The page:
Seven other features, shared by all or may NP languages apart from TON, NIU, and non-PN languages have been noted. 34 For various reasons, it cannot be established whether these represent innovations or retentions from PPN. Certain of these features are found in Outliers, notably the following:

(9) PNP *fea “time-space interrogative, when? where?” is reflected by: SIK hea, LUA, KAP, NUK hee, PIL, TIK, TAK, WUV fea, FIL fea ˜ fia, WFU wafe, MAE fee. PTO *fee, reconstructed from TON, NIU fee, could reflect either PPN *fee or *fea. Since assimilation of PPN final *-a to -e following a front vowel occurs semi-regularly in TON and NIU, and in several words in KAP and NUK, it seems probable that all the above forms derive from PPN *fea.

(10) PNP *fua “just, only, merely, at random, without purpose”, a postposed marker, is reflected by several SO languages: NAN, VAI, EFU, SAM fua, TIK fua ˜ fuare, PUK wua. The only EP language with a probable cognate is RAR, which has a postposed marker ?ua “merely, only, just, without purpose”, but this is sufficient to require reconstruction of *fua as PNP. (The functional equivalent in TON and NIU is noa, which also occurs in many NP languages, and must be regarded as PPN.)

(11) PNP *lava “intensive, particular, very”, a postposed marker, is reflected by: SAM, EFU, TOK, PUK lava, MAO rawa, RAR rava. The only known Outlier cognates are WUV lava and WFU rava “self, own”.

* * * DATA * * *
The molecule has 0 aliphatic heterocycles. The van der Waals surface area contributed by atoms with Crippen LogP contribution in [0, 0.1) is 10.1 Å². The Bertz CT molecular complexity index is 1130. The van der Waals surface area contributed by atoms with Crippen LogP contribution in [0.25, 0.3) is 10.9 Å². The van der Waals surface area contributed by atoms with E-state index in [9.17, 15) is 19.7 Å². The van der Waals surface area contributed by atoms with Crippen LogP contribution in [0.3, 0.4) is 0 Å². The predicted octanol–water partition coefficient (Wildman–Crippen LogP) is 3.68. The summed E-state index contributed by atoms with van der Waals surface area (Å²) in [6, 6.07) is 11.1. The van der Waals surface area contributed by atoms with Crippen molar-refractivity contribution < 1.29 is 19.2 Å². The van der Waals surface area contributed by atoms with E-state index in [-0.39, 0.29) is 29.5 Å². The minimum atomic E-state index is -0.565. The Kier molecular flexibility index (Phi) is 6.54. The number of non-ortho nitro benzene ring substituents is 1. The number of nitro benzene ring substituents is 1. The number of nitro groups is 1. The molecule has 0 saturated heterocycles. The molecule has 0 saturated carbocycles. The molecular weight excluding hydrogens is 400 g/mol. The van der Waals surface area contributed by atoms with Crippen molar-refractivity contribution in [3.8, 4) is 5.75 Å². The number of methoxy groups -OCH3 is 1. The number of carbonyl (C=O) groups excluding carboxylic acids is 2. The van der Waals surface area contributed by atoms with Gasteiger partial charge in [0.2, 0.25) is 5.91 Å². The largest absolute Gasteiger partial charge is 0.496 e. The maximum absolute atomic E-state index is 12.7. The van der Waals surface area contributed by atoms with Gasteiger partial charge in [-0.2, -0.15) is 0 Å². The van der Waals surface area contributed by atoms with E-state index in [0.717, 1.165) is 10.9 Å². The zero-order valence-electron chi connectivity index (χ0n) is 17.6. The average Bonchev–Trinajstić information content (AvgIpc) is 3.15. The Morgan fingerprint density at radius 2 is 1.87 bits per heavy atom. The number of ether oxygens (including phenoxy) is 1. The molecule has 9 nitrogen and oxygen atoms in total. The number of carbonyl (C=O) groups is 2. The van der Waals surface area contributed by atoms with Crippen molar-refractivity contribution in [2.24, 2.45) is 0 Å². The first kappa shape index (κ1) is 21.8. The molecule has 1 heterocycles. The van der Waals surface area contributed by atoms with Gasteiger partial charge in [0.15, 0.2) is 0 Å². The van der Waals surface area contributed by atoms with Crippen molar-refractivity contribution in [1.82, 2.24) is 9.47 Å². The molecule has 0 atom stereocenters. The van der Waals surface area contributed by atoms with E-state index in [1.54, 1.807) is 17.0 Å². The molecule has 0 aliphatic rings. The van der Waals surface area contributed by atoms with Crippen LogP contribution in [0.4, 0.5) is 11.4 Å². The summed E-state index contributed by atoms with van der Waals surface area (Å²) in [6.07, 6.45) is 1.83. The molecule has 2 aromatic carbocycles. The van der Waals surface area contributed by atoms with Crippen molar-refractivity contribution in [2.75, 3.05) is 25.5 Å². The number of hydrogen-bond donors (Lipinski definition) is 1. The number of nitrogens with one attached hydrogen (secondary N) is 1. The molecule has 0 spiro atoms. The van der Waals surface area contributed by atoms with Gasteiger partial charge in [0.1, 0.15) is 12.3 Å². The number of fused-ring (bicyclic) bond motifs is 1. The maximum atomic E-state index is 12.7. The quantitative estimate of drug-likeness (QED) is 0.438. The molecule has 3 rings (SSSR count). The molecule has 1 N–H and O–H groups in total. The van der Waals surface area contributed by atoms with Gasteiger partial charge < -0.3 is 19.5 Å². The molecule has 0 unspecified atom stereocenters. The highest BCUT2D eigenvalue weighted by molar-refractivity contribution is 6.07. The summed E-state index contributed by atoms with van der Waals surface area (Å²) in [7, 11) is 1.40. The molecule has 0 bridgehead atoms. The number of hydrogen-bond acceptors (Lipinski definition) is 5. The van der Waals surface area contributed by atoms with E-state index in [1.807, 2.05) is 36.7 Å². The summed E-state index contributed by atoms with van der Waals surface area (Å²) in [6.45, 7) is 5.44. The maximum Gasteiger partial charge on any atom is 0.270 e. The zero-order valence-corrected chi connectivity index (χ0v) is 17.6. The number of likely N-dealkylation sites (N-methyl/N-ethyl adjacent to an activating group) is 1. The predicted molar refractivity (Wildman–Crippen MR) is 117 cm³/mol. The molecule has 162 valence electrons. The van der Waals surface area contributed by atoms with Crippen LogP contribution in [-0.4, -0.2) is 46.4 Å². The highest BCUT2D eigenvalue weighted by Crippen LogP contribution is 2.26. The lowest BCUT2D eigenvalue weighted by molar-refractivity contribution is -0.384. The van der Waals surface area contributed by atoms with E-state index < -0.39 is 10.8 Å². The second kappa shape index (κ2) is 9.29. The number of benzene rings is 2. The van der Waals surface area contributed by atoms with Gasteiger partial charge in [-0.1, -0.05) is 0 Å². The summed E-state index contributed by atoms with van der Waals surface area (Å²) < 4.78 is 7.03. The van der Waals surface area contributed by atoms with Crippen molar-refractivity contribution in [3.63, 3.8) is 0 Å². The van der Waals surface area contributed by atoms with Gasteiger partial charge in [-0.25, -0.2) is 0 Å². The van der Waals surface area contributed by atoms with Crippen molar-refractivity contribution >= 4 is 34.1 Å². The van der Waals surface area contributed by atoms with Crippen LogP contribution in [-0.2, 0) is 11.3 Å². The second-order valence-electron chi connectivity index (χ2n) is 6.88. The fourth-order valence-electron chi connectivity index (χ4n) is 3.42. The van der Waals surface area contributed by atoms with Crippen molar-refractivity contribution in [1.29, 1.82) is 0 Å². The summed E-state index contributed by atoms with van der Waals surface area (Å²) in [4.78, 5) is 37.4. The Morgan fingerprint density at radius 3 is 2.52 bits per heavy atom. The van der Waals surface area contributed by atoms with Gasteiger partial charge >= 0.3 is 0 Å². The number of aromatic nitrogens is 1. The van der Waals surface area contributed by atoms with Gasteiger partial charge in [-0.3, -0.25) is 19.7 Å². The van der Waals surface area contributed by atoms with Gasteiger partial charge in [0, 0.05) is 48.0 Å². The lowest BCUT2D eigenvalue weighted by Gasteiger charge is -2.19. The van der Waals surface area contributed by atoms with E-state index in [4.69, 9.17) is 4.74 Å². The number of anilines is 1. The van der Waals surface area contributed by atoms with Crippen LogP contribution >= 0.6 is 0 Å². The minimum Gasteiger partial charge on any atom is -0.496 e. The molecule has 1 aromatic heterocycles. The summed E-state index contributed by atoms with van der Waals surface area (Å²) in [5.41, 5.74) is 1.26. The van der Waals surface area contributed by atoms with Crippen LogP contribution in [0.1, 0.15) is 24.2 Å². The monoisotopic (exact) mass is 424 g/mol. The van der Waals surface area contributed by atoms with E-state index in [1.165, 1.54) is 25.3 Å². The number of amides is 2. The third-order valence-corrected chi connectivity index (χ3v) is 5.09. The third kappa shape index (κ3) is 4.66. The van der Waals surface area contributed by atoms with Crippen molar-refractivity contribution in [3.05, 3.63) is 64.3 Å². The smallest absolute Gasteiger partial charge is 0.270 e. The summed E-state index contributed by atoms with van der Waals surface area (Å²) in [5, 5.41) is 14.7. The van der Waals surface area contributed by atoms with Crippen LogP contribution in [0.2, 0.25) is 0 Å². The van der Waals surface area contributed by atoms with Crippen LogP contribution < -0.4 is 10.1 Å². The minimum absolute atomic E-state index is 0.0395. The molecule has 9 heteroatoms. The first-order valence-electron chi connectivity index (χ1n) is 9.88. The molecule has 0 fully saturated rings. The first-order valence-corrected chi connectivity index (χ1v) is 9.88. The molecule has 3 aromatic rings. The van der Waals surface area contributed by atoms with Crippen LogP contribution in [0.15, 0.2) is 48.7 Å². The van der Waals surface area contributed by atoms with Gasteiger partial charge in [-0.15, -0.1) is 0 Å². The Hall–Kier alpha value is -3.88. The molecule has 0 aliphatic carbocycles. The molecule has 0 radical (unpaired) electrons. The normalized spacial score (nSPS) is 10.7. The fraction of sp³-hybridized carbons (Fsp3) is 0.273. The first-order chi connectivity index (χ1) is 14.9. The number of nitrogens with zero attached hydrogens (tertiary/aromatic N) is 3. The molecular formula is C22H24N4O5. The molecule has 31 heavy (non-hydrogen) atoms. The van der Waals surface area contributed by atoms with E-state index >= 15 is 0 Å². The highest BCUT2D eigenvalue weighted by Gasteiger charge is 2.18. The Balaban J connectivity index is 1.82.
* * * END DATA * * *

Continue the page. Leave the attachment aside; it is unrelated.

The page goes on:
(12) PNP *laa “distant from speaker and addressee”, a postposed marker substituting for *nei “near speaker” and *naa “near addressee” is reflected by all known NP languages, 35 e.g., SIK, LUA, NUK, WUV laa, KAP, TIK, MAE, FIL raa.

(13) PNP te?e-ai “not, none, to be lacking, non-existent” a bimorphemic negative reflected by MAO tee-ai, SAM, EFU lee-ai, KAP teeai, TOK heeai, LUA seai, PIL, TIK, SIK si-ai. (Cf. also (1) in Sec. 3).

3. The Samoic-Outlier Subgroup

Within NP, two major subgroups, EP and SO, are posited (Members were listed in sec. 2). The EP languages have long been recognised as forming a well-marked subgroup, sharing as they do a large number of lexical and morphological features, and certain phonological features, exclusively of the rest of Polynesia. 36 There is little evidence for including any Outlier in EP: the only innovation known to be shared by an Outlier with EP, exclusively of other Triangle languages, is the merger of PPN *s and *f, which occurs in KAP and LUA. In the absence of other - 275 evidence of subrelationship between these two languages and EP, this can be regarded as an instance of convergence.

There is, however, fairly good evidence for including all known Outliers in the Samoic subgroup posited by Elbert 37 and Pawley. This evidence consists mainly of uniquely shared morphophonemic and morphological features. (There are no known phonological innovations characterising Samoic and/or Outlier languages apart from EP, and while detailed lexical comparisons are in progress the results are not yet available. 38 The lexico-statistical figures obtained by Bayard 39 are suggestive, but no confident interpretation can be given them without other knowledge.)